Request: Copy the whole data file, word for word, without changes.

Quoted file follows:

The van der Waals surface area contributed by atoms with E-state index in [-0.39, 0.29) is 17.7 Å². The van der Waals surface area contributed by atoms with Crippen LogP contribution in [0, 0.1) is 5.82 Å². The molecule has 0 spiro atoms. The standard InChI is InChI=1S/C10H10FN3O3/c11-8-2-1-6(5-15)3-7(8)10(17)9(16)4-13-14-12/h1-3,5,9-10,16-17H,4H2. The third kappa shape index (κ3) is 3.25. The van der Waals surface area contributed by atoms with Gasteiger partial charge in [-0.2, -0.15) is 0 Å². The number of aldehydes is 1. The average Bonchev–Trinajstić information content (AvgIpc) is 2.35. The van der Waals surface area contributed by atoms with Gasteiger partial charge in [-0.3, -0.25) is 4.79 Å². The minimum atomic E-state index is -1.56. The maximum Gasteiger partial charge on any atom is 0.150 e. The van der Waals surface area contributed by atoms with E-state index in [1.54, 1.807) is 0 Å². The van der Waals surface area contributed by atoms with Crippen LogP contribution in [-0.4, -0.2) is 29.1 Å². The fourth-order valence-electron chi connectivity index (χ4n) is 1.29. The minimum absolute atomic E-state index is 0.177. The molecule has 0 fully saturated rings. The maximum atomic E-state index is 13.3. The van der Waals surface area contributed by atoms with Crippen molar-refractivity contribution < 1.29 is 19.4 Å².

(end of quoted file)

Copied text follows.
The van der Waals surface area contributed by atoms with E-state index in [-0.39, 0.29) is 17.7 Å². The van der Waals surface area contributed by atoms with Crippen LogP contribution in [0, 0.1) is 5.82 Å². The molecule has 0 spiro atoms. The standard InChI is InChI=1S/C10H10FN3O3/c11-8-2-1-6(5-15)3-7(8)10(17)9(16)4-13-14-12/h1-3,5,9-10,16-17H,4H2. The third kappa shape index (κ3) is 3.25. The van der Waals surface area contributed by atoms with Gasteiger partial charge in [-0.2, -0.15) is 0 Å². The number of aldehydes is 1. The average Bonchev–Trinajstić information content (AvgIpc) is 2.35. The van der Waals surface area contributed by atoms with Gasteiger partial charge in [-0.3, -0.25) is 4.79 Å². The minimum atomic E-state index is -1.56. The maximum Gasteiger partial charge on any atom is 0.150 e. The van der Waals surface area contributed by atoms with E-state index in [1.54, 1.807) is 0 Å². The van der Waals surface area contributed by atoms with Crippen LogP contribution in [-0.4, -0.2) is 29.1 Å². The fourth-order valence-electron chi connectivity index (χ4n) is 1.29. The minimum absolute atomic E-state index is 0.177. The molecule has 0 fully saturated rings. The maximum atomic E-state index is 13.3. The van der Waals surface area contributed by atoms with Crippen molar-refractivity contribution < 1.29 is 19.4 Å².